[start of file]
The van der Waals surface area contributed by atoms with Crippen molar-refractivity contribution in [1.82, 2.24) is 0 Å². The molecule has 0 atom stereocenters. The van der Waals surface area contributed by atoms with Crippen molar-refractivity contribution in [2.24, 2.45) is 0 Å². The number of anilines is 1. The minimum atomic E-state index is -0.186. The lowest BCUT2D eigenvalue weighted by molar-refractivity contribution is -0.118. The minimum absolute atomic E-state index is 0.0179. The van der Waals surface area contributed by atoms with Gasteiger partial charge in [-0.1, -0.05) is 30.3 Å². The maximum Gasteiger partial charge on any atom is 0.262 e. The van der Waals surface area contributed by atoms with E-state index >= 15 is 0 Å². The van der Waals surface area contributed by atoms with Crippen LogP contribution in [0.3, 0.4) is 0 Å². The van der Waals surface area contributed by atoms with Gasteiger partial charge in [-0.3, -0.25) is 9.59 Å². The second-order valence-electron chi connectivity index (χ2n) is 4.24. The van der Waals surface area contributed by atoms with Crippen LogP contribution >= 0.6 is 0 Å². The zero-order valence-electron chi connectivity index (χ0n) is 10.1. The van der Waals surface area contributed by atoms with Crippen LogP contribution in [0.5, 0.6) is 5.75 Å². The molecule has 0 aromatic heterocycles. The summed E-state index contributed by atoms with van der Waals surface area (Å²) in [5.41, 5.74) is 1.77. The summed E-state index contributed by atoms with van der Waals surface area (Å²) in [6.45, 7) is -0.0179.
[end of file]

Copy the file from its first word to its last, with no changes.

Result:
The van der Waals surface area contributed by atoms with Crippen molar-refractivity contribution in [1.82, 2.24) is 0 Å². The molecule has 0 atom stereocenters. The van der Waals surface area contributed by atoms with Crippen molar-refractivity contribution in [2.24, 2.45) is 0 Å². The number of anilines is 1. The minimum atomic E-state index is -0.186. The lowest BCUT2D eigenvalue weighted by molar-refractivity contribution is -0.118. The minimum absolute atomic E-state index is 0.0179. The van der Waals surface area contributed by atoms with Gasteiger partial charge in [-0.1, -0.05) is 30.3 Å². The maximum Gasteiger partial charge on any atom is 0.262 e. The van der Waals surface area contributed by atoms with E-state index >= 15 is 0 Å². The van der Waals surface area contributed by atoms with Crippen LogP contribution in [0.3, 0.4) is 0 Å². The van der Waals surface area contributed by atoms with Gasteiger partial charge in [-0.3, -0.25) is 9.59 Å². The second-order valence-electron chi connectivity index (χ2n) is 4.24. The van der Waals surface area contributed by atoms with Crippen LogP contribution >= 0.6 is 0 Å². The zero-order valence-electron chi connectivity index (χ0n) is 10.1. The van der Waals surface area contributed by atoms with Crippen LogP contribution in [0.5, 0.6) is 5.75 Å². The molecule has 0 aromatic heterocycles. The summed E-state index contributed by atoms with van der Waals surface area (Å²) in [5.41, 5.74) is 1.77. The summed E-state index contributed by atoms with van der Waals surface area (Å²) in [6.45, 7) is -0.0179.